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Is the use of e-cigarettes for smoking cessation associated with alcohol consumption? A population-level survey of successful quitters in England

Jackson, S; Beard, E; Michie, S; West, R; Brown, J; (2020) Is the use of e-cigarettes for smoking cessation associated with alcohol consumption? A population-level survey of successful quitters in England. Addictive Behaviors , 101 , Article 106138. 10.1016/j.addbeh.2019.106138.

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Abstract

Objective: To examine associations between the use of e-cigarettes for smoking cessation and levels of alcohol consumption, high-risk drinking, and attempts to cut down alcohol consumption compared with use of nicotine replacement therapy (NRT) or no aid. Methods: Cross-sectional survey of adults (≥16 years) in England. The sample included a total of 961 people who had quit smoking with the use of either e-cigarettes (n = 425), NRT (n = 116), or no aid (n = 421) within the past year and were still abstinent at the survey. Drinking behaviour was assessed with the AUDIT. Results: Mean (SD) alcohol consumption among those who quit smoking with e-cigarettes, NRT, and no aid was 7.78 (13.41), 7.12 (13.85), and 5.55 (8.70) units/week, respectively. The prevalence of high-risk drinking was 43.3% (n = 184), 32.2% (n = 37), and 36.8% (n = 155), respectively. Among high-risk drinkers, the prevalence of attempts to cut down alcohol consumption was 22.3% (n = 41), 18.9% (n = 7), and 27.7% (n = 43), respectively. After adjustment for covariates, those who quit with e-cigarettes had significantly higher alcohol consumption than those who quit unaided (B = 1.69, 95%CI 0.21–3.17), but there was no significant difference relative to those who quit with NRT. Differences in high-risk drinking and attempts to cut down were not significant, but Bayes factors indicated the data were insensitive (range: 0.47–0.95). Conclusions: Recent ex-smokers who used e-cigarettes to help them quit consumed around two more units of alcohol each week than those who quit unaided, but their alcohol consumption was similar to those who quit with NRT. Data on differences in high-risk drinking and attempts to cut down alcohol consumption among high-risk drinkers were inconclusive.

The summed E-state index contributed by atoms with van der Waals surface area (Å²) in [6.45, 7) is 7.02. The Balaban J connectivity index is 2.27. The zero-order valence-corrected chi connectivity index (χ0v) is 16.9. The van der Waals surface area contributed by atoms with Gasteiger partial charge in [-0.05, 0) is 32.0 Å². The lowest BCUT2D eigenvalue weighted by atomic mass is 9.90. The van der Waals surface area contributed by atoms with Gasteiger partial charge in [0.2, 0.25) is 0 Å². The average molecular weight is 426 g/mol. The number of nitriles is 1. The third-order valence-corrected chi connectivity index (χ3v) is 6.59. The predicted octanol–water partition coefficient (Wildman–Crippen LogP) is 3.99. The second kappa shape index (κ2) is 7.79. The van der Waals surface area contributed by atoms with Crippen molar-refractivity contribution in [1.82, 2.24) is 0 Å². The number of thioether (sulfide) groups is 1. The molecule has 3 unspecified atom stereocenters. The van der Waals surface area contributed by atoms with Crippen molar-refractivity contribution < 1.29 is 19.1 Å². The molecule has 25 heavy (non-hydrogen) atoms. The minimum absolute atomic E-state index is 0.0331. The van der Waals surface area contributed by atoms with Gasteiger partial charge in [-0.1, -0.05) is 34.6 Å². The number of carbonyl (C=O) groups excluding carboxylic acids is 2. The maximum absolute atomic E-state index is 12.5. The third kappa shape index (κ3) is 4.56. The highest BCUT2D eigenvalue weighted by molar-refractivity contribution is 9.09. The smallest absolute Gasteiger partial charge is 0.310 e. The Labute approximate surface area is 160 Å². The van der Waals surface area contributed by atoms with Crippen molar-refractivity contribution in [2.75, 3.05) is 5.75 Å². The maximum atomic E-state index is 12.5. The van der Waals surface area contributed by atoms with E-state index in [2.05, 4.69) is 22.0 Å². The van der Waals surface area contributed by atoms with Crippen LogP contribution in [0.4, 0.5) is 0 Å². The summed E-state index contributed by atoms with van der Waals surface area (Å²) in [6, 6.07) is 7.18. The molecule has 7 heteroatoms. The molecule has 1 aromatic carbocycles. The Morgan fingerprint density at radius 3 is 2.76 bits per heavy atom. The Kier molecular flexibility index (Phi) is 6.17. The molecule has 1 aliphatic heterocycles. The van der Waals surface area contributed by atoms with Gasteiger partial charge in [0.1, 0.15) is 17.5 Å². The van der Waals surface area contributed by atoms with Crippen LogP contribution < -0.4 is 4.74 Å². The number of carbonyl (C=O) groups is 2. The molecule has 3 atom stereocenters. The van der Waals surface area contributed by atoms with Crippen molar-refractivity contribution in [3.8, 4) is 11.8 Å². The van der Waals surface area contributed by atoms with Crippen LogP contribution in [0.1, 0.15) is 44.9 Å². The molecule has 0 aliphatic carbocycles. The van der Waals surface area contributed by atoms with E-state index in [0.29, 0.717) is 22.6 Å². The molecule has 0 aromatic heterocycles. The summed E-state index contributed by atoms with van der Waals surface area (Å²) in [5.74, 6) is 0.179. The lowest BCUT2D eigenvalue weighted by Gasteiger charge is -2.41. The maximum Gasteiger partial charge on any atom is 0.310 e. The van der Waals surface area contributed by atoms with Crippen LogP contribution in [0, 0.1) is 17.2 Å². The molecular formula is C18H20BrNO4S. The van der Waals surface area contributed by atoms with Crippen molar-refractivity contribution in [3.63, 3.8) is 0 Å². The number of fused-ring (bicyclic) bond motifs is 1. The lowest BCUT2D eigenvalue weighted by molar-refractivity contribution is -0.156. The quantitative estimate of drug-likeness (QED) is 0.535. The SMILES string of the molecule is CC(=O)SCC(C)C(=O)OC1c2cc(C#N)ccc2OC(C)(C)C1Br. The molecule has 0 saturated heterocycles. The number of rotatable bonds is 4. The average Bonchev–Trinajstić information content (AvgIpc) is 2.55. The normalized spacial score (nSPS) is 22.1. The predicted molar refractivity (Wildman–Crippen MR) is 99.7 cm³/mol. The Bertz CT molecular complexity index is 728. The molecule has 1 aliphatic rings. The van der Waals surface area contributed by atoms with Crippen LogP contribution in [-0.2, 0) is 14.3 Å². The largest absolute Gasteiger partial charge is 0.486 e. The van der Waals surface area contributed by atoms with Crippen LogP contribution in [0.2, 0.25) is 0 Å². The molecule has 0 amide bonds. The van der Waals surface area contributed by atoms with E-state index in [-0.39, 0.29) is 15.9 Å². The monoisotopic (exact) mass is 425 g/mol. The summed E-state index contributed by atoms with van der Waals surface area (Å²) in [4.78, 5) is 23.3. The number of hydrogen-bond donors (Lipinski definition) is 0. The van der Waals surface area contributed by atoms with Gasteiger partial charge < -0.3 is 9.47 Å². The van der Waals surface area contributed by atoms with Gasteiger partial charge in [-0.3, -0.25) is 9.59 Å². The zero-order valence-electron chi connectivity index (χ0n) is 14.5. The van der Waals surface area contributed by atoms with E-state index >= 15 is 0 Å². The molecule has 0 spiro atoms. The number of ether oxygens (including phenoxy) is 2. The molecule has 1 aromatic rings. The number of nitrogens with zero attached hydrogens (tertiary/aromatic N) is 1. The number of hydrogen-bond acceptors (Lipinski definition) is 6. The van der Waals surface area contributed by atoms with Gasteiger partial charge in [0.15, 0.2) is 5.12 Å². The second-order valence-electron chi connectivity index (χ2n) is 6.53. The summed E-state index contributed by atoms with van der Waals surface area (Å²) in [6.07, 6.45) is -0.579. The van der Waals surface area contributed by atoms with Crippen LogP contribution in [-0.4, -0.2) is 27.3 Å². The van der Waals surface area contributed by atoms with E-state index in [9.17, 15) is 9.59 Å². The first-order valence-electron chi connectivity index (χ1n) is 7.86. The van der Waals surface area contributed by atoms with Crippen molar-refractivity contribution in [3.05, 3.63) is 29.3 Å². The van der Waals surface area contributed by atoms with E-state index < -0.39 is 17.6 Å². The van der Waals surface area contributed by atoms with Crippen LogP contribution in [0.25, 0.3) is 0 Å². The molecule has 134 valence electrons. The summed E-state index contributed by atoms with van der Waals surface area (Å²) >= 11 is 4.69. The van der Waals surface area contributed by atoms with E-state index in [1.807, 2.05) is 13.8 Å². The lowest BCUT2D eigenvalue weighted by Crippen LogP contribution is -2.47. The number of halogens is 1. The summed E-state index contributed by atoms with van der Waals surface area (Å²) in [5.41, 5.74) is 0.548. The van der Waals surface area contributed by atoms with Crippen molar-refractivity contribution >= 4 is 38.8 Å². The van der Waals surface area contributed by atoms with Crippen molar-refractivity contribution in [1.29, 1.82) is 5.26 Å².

Type: Article
Title: Is the use of e-cigarettes for smoking cessation associated with alcohol consumption? A population-level survey of successful quitters in England
DOI: 10.1016/j.addbeh.2019.106138
Publisher version: https://doi.org/10.1016/j.addbeh.2019.106138
Language: English
Additional information: This version is the author accepted manuscript. For information on re-use, please refer to the publisher’s terms and conditions.
Keywords: E-cigarettes, Vaping, Alcohol, Drinking, Smoking cessation
UCL classification: UCL
UCL > Provost and Vice Provost Offices
UCL > Provost and Vice Provost Offices > School of Life and Medical Sciences
UCL > Provost and Vice Provost Offices > School of Life and Medical Sciences > Faculty of Brain Sciences
UCL > Provost and Vice Provost Offices > School of Life and Medical Sciences > Faculty of Brain Sciences > Div of Psychology and Lang Sciences
UCL > Provost and Vice Provost Offices > School of Life and Medical Sciences > Faculty of Brain Sciences > Div of Psychology and Lang Sciences > Clinical, Edu and Hlth Psychology
UCL > Provost and Vice Provost Offices > School of Life and Medical Sciences > Faculty of Population Health Sciences
UCL > Provost and Vice Provost Offices > School of Life and Medical Sciences > Faculty of Population Health Sciences > Institute of Epidemiology and Health
UCL > Provost and Vice Provost Offices > School of Life and Medical Sciences > Faculty of Population Health Sciences > Institute of Epidemiology and Health > Behavioural Science and Health
URI: https://discovery.ucl.ac.uk/id/eprint/10082811
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